Sincere Words

A more thematic approach can be found on the compilation ‘Kantoor’, which is the Dutch word for office. I am not sure how that is related to the theme, but the four artists here all work with found tapes and it works out quite differently. When the cassette was first developed, in the early sixties, it was not to
record LPs and in that process kill the music industry, but more for audio letters or recording one’s doodles at the organ and other homely activities. The people of this cassette actively seek out where to get these old tapes (thrift stores, flea markets and on the street and use them for their musical work. Jeroen Diepenmaat, for instance, crafted a great radio-play like piece (all pieces are about twenty-two minutes) of spoken word, music, and conversations taped by accident along with some religious chanting. Some of it is in Dutch; so knowing the language works in one’s advantage. Wassily Bosch concentrates entirely on a bunch of tapes from Russia, so there is some language barrier there and it takes less the format of a collage, fading from one bit to the next, but more a documentary. The excellent booklet tells us the story (for Diepenmaat actually translations!) of all pieces. Ezio Piermanttei does the same with tapes found in Italy, but somehow it seems that most of them are played too fast, which gives it an occasional (yet unintentional?) effect. Ben Roberts is the last one and he has just one long tape, a recording of a conference by a Kreuzberg church from 1974 and we hear the voice of Mr Janani Luwum, the archbishop of Uganda’s Anglican church (under Idi Amin), speaking about immigration and displacement. He was critical of Amin and died in 1977 in a car crash (actually on February 17, the day I’m writing this in 2019 – odd little coincidence). His words about immigration still make sense. This you have to hear for yourself. Three more or less different approaches to the world of found tapes, and four times fascinating stuff to hear. (FdW)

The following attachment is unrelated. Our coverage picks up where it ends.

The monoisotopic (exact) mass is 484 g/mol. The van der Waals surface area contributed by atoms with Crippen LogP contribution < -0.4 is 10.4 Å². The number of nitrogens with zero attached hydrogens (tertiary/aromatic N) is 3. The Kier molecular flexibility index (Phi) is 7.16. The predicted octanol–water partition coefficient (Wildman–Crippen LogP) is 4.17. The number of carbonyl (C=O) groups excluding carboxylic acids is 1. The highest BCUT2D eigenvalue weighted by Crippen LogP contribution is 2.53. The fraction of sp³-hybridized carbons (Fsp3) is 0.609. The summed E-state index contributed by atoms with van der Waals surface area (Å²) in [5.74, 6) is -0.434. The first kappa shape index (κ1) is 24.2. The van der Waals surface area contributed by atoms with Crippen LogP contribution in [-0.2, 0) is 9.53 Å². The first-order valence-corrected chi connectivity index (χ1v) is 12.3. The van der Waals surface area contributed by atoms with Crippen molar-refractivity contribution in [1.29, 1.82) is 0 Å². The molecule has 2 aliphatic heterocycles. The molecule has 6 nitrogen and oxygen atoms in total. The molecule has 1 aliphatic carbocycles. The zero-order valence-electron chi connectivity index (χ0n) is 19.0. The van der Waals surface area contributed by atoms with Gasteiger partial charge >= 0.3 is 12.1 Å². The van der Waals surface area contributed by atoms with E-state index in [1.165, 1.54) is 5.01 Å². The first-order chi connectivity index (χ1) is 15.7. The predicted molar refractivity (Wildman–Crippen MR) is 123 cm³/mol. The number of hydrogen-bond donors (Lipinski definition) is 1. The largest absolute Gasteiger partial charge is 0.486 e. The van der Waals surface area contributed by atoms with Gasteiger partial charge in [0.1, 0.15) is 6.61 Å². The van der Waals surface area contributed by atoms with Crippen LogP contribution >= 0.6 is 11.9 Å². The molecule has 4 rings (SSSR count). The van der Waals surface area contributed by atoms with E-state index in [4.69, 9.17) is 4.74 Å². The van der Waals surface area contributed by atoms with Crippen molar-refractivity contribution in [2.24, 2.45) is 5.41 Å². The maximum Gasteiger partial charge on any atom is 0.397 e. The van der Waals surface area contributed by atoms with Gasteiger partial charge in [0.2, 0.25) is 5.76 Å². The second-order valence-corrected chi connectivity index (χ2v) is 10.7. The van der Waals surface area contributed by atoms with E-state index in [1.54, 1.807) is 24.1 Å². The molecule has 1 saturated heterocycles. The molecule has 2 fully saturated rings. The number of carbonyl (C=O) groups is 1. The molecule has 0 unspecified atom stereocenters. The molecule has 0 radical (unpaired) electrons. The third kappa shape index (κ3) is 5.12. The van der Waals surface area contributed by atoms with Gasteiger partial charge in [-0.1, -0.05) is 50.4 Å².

You can order your copy here

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POWERFUL!

“On Staaltape something is somewhat bigger,”

says FdW in Vital Weekly

He writes about the Slow Slow Loris release.
“There is a fine element of repetition in this music; a cold and clinical bang, reminding this listener of the cassettes he heard in the 80s. Slow Slow Loris is an ancestor to that old school industrial sound.”

and

“I quite enjoyed this dark synth-heavy industrial pop noir. It is along the lines of many current darkwave acts, except that Slow Slow Loris still sounds old-fashioned, with their analogue synthesizers in what sounds like a basement studio.”

and

“Powerful!”

More info

In the staalplaat shop
SlowSlowLoris-tape

Jeff Surak – All Gold

FdW writes about this release

“He’s been around for… I don’t know… more than thirty years and somehow never got the recognition he deserves: Jeff Surak. In the 80s a cornerstone in the world of cassettes, with his Watergate Tapes (he is from Washington, DC) and later on, still at it with a label, Zeromoon and his solo music as 1348 and the group New Carrollton, later on with Sovmestnoye Predpriyatiye when he lived in Russia, and, again later, as V. These days he also curates the excellent Sonic Circuits festival.”